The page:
Museum exhibit highlights New York’s sacred spaces

“MuiTypography-root-142 MuiTypography-h1-147″>Museum exhibit highlights New York’s sacred spaces

The “City of Faith” museum exhibit looks at the New York City's religious roots and immigrant experience, with a special focus on the South Asian community after 9/11. Curator Azra Dawood tells The World what inspired her and why such a discussion is important.

The WorldJanuary 19, 2023 · 2:00 PM EST

Exterior of the Museum of the City of New York, with a promotion for the "City of Faith" exhibition currently on display, New York, Dec. 1, 2022.

Sara Hassan/The World

New York City is known for its Broadway musicals, Wall Street, the Yankees and its happening nightlife. There’s something, though, that people don’t generally associate with the Big Apple — religion. A new museum exhibit highlights sacred spaces in a city that’s often seen as broadly secular.

Azra Dawood, an architect, historian and curator, designed “City of Faith: Religion, Activism and Urban Space” an exhibition currently on display at the Museum of the City of New York through Sept. 18. It takes a deeper look at the city’s religious roots alongside its immigrant experience, with a focus on the South Asian community following the attacks of 9/11.

“New York is as religious as part of the Bible Belt, with the difference being the city's specific demographic makeup,” Dawood said during a panel discussion at the museum about the exhibit in December.

Matthew Engelke moderates a panel discussion for "City of Faith" exhibit with speakers Alyssa Maldonado-Estrada, Hussein Rashid and exhibition curator Azra Dawood, New York, Dec. 1, 2022.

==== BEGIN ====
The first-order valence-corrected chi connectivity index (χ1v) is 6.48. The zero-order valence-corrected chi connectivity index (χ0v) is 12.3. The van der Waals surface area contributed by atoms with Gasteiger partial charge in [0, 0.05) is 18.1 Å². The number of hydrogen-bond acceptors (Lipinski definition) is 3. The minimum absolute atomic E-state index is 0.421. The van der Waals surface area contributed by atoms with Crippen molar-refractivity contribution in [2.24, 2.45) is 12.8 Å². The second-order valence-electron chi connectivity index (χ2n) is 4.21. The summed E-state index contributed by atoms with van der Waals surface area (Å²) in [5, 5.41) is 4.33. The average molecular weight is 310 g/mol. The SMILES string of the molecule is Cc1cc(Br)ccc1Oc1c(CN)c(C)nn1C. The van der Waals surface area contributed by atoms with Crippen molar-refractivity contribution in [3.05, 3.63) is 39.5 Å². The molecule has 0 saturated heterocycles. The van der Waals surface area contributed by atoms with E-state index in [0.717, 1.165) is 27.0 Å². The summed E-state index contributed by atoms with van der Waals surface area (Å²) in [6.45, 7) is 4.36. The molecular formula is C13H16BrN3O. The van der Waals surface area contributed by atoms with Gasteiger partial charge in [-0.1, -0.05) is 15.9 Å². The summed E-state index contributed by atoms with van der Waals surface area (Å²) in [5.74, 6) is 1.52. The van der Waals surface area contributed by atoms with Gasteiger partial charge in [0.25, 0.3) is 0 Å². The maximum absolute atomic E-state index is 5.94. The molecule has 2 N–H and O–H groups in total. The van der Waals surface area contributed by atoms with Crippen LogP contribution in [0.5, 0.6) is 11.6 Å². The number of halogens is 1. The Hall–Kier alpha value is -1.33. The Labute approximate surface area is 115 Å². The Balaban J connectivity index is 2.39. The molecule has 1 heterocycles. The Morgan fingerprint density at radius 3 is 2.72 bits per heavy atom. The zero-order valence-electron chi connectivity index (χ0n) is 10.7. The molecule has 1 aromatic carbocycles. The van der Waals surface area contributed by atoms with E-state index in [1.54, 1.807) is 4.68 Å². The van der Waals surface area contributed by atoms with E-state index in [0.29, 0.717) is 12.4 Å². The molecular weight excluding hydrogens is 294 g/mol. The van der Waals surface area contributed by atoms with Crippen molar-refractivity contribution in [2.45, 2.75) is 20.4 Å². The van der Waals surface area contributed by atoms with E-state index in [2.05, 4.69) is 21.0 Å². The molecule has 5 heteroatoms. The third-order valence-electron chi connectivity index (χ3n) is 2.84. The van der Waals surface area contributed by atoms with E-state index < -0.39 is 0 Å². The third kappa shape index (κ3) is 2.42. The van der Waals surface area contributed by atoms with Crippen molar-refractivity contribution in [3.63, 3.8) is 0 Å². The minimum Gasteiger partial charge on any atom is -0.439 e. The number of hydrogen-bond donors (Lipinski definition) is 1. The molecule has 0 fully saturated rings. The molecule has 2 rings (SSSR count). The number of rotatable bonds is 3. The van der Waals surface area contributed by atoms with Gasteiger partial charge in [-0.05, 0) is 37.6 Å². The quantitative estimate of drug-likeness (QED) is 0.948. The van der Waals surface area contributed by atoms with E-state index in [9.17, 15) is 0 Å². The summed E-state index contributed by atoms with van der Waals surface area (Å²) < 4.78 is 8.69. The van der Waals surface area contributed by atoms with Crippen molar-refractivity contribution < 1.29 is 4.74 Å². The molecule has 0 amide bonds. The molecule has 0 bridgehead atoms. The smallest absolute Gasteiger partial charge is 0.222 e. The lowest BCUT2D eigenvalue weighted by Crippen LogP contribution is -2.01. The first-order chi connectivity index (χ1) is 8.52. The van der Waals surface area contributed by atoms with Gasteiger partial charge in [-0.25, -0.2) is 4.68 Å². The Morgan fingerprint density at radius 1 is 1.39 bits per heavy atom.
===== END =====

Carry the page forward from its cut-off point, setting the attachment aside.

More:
Credit:

Sara Hassan/The World

As an architectural historian, Dawood said she looks at built environments through the lens of religion and race, as well as the themes of empire and philanthropy. In the past, her work has focused on Protestantism, so she wanted to take discussions on religion and race in a different direction with this exhibit.

"What we're seeing in the history of the city is a series of communities arriving or growing in number.”

Azra Dawood, curator, "City of Faith"

“The city's 'fathers’ favored Protestantism. Later, when Catholic and Jewish communities arrived and grew in numbers, they, too, had to make space for themselves, and they too, had to struggle,” she told The World.

“It's a very well-documented struggle for both communities. And so, I think what we're seeing in the history of the city is a series of communities arriving or growing in number.”

Visitors examine the displays at the "City of Faith" exhibit at the Museum of the City of New York, Dec. 1, 2022.

Credit:

Sara Hassan/The World

She explained that Muslims have been in New York for hundreds of years, but that the Muslim community also had to make space for themselves. That process hasn’t been easy, especially in the aftermath of the attacks on Sept. 11, 2001, which directly targeted New York.

The Muslim community has faced challenges such as police surveillance, racial profiling and hate crimes. Attacks on members of the community even spilled over to others perceived to be Muslim, including Sikhs and Hindus. One example was Sunando Sen, a Hindu immigrant from India, who was killed in 2012, after being pushed in front of an oncoming subway train.

A display at the "City of Faith" exhibit discussing the sacred elements within a city that's often seen as broadly secular, New York, Dec. 1, 2022.

Credit:

Sara Hassan/The World

“I think it's really poignant to look at this part of New York City,” said Shelley Yu, a Columbia University student who visited the exhibit.

“I had never known of this incident before, and to hear it being explained so poignantly, it was very touching and very sobering to hear.”

That story was conveyed through a video presentation, with images on one screen and simple white text on another black screen that explained one line at a time how the incident and trial unfolded.